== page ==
It was a community funeral conducted by Norbert’s brother-in-law, built to perfectly match Nobert’s petite sister Gabi. Others in the family put together the photographs revealing the young Norbert – he and Gabi had had a short-lived religious phase, noted one caption. Most of us had not known the adolescent, the merchant sailor, the air force signals operator. Norbert only arrived in the village five years ago.

The community gardeners did the flowers, huge swathes of wattle up on the stage where Norbert had sometimes acted in local productions and more often worked behind the scenes and afterwards to pack up the chairs and sweep the floors. The hall has always to be tidied up in anticipation of the next event: falls prevention classes aka Dancing with the Stars, Music at 10, the history group and garden club meetings, a film screening, the makers’ market and the community choir. The speeches were heartfelt, straightforward, all delivering the same message. Kindness and generosity count.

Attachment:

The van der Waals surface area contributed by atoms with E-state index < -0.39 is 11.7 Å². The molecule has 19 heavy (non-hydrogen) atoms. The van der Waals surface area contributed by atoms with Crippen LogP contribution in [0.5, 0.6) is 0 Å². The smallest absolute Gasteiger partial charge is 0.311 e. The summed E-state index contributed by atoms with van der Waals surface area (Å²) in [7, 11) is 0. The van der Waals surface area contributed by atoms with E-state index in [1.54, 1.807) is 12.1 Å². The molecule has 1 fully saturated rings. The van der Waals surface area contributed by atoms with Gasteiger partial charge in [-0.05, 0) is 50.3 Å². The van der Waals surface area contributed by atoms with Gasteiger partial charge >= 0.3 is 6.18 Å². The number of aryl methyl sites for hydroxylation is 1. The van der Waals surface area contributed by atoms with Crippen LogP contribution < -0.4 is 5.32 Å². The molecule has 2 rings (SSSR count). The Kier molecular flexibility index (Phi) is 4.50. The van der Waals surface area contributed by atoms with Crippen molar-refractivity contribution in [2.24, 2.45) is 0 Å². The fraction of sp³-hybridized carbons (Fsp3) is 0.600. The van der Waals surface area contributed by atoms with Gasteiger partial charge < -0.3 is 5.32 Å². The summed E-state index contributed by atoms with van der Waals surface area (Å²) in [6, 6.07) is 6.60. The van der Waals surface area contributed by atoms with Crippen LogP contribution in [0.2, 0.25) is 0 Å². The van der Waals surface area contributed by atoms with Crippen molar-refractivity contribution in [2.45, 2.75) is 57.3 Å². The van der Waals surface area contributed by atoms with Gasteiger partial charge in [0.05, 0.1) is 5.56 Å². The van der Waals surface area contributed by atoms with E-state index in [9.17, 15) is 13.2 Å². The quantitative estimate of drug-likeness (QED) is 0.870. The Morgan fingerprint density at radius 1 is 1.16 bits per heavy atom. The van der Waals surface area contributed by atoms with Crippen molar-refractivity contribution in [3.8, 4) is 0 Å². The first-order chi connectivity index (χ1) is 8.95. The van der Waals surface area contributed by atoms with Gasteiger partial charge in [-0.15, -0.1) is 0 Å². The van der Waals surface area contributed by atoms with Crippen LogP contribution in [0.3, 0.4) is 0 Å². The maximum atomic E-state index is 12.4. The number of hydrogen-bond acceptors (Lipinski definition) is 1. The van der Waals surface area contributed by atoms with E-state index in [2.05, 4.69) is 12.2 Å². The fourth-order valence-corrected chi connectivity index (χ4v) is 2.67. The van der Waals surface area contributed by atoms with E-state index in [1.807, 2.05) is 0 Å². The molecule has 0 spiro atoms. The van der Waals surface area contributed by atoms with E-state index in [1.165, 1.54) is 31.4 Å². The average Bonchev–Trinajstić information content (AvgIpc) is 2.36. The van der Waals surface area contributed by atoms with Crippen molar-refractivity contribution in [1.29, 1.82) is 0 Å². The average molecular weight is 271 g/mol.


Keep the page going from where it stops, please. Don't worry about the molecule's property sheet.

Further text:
The secular ceremony was full of emotion and music. The Ecopella choir that had become part of Norbert’s life sang. A bugle played the Last Post while his RSL colleagues laid a poppy on the coffin, where his grandson had already put his rugby jersey. As they trooped past, I looked up again to those now familiar words above the stage, Lest We Forget, and those lists of names of boys from Bundanoon who did not come home from the First World War, and began to understand the essence of this word ‘community’. Here it means having time to help someone out, have a chat, share a beer and burnt sausage or a cuppa. His Canberra friend played the harp as Norbert left the hall for the last time.

The conversations over afternoon tea, brought by many friends and the local deli (Norbert would have approved of the spread), were convivial. People were pleased the celebration of an ordinary life had been pitch perfect. It had spread the seeds of kindness in the heart of the village.